Tap-in way to cut misuse of disabled loos?
THE misuse of disabled toilets in a suburban mall - including sexual misbehaviour - has prompted its management to install a tap-in system so that only those with validated passes have access.
Jurong Point Shopping Centre started testing the new system - which requires users to tap their Contactless e-Purse Application (Cepas) passes before entering - two weeks ago at one of its 10 disabled toilets.
The system will be rolled out across all 10 disabled toilets in three months' time, and cost a total of $100,000.
First-time users will have to press a call button, and will be instructed to tap their Cepas card on a sensor pad on the wall. Their particulars are recorded on a database so that just a tap is needed to use the mall's disabled toilets in the future.
To ensure that users are legitimate, mall management will verify the user on closed-circuit television when the call button is pressed before granting access.
If a user has forgotten his card, he can press the call button to get buzzed in.
"Shoppers and the disabled gave us feedback that there is misuse of the disabled toilets," said Jurong Point spokesman Camie Chua, who added that about 90 disabled users use the disabled toilets every month. "Able-bodied people were using them and sometimes leaving the toilets in a mess.
"We hope this extra step will help cut down abuse," said Ms Chua, who noted that several voluntary welfare organisations catering to the disabled are tenants at the mall. "We want to make these toilets available to those who really need them."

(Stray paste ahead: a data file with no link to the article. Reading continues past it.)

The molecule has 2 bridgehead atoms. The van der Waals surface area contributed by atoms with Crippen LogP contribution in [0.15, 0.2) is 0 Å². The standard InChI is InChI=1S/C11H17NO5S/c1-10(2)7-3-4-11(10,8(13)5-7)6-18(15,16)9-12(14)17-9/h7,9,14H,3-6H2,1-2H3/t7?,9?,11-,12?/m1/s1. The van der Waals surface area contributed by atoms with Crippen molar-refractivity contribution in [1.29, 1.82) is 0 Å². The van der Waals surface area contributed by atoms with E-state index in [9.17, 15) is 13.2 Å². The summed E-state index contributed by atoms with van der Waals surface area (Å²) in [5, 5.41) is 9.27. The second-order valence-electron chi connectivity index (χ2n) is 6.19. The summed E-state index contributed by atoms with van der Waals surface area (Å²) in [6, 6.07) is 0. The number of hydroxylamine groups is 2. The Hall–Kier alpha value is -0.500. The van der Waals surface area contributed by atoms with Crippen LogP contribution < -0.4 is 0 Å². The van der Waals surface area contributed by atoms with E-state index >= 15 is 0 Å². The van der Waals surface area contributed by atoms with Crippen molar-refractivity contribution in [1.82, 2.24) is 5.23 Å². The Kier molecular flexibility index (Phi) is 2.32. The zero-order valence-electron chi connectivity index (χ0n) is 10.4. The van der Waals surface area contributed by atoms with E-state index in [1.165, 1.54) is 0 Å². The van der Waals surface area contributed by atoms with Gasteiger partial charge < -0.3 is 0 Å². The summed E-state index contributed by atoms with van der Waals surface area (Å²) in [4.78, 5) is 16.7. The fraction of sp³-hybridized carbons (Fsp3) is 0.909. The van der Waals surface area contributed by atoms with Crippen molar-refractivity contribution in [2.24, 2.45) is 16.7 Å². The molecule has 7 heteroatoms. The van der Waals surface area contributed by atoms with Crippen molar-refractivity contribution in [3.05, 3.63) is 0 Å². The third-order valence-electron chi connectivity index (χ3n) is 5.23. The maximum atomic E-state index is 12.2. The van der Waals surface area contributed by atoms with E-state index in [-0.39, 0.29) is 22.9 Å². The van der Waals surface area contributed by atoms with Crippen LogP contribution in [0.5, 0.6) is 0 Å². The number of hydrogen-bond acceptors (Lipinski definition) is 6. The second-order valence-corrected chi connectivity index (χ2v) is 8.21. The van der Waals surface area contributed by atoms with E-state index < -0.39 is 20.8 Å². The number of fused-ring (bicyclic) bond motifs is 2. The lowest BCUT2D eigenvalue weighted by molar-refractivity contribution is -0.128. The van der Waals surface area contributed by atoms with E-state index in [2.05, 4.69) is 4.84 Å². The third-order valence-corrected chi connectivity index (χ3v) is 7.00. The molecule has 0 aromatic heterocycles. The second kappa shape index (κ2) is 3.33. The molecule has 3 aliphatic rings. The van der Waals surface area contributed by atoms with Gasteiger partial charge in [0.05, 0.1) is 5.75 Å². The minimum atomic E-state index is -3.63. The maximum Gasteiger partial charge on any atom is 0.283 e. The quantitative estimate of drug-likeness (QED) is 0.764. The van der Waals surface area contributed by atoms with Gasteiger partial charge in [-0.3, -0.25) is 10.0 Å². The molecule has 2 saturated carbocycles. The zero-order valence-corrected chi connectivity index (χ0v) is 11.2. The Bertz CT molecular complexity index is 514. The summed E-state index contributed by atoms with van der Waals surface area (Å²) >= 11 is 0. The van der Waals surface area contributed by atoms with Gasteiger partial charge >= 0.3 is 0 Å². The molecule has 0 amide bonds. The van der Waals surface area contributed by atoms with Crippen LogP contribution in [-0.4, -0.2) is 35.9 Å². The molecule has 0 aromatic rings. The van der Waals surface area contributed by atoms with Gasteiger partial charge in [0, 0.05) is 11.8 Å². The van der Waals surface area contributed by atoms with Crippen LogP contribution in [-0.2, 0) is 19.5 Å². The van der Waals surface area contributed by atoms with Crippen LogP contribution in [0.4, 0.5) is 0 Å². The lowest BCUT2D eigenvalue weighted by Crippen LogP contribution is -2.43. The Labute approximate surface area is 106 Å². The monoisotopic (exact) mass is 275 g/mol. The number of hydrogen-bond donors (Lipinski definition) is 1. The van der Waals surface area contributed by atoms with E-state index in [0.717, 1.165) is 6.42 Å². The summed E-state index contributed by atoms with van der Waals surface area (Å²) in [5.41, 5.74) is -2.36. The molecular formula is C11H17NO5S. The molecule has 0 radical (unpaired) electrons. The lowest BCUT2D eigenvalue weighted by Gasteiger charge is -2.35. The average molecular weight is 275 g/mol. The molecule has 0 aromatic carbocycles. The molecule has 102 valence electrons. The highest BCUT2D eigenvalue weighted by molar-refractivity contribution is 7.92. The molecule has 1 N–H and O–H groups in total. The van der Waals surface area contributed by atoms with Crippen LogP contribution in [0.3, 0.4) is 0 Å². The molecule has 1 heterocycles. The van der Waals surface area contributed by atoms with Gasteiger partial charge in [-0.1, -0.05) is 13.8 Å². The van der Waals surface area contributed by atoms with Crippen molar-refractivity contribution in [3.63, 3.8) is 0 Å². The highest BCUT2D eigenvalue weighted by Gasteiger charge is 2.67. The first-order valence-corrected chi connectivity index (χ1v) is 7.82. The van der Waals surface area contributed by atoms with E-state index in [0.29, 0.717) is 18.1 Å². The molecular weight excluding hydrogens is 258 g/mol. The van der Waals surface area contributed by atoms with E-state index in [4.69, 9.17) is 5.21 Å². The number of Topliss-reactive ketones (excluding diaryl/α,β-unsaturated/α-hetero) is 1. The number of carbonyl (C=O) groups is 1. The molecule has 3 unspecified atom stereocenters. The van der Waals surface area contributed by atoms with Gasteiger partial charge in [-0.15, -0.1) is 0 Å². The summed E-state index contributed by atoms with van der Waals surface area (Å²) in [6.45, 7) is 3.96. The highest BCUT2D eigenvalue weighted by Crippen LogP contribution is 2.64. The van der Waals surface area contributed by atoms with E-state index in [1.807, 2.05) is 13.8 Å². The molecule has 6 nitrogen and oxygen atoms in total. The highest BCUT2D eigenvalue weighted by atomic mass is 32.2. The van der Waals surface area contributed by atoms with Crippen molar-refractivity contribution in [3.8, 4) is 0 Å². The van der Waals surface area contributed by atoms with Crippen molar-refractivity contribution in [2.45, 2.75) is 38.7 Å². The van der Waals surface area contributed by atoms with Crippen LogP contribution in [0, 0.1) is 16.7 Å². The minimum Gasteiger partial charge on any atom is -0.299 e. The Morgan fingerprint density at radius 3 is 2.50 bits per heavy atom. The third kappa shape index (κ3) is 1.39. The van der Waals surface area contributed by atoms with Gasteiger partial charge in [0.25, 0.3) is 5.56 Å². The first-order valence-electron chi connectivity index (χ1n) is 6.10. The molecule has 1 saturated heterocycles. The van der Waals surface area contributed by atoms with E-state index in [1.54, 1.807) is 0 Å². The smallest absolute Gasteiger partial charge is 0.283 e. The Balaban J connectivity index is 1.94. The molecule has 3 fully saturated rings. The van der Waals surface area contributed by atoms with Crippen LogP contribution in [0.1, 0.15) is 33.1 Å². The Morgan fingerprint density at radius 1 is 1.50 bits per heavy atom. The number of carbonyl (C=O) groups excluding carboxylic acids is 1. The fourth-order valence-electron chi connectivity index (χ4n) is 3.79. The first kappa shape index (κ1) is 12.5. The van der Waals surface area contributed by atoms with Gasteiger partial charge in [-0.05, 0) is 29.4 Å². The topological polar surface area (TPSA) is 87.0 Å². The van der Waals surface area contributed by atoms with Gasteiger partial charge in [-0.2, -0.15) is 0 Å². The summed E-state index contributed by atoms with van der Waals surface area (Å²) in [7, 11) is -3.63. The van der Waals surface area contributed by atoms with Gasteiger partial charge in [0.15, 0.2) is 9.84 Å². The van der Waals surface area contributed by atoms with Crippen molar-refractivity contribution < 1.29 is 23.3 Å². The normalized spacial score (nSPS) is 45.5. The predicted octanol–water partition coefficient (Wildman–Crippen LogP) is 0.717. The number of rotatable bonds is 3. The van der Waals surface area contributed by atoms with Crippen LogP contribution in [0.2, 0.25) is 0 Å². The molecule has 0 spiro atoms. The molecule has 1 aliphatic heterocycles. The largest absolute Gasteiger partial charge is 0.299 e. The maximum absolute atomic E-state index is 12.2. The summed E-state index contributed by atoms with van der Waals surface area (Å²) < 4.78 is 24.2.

Last month, a 26-year-old man was charged with committing sex offences with underage boys in various locations - one being a disabled toilet in Jurong Point.
The misuse of public toilets for the disabled seems to be a perennial issue.
Marissa Medjeral-Mills, executive director of The Disabled People's Association, said it receives about three such complaints each month. Grouses include toilets being used by people with no mobility issues, being used as storerooms or even being locked.
But when asked what she thought of Jurong Point's move, she said: "It misses the point.
"It should still be about educating people on why disabled people need to use such toilets and encouraging them to decide against using them," she said. "It's not about locking the public out and them not understanding why."
She suggested that Jurong Point's move be complemented with education to "help change behaviour over time".
When contacted, other mall managers said that they will study the new system.
A spokesman for CapitaLand Mall Asia said the group's 19 shopping malls receive complaints of misuse "only occasionally", but will study the implementation of such a system.
Stephanie Ho, Asia Malls' deputy chief executive, said its six malls get a handful of complaints every year, mostly about smoking in disabled toilets or hogging by able-bodied users.
On the new system, she said: "It's proactive and it's good to learn from other players. We will see if we can adopt it."
Marina Centre Holdings' general manager, Chan Yien Mei, said it would "take into consideration any learning points from Jurong Point's implementation", but pointed out that Marina Square is near hotels and attractions.
"We have a number of tourist visitors who do not have Cepas cards. Implementing such a system would not be user-friendly nor inclusive," she said.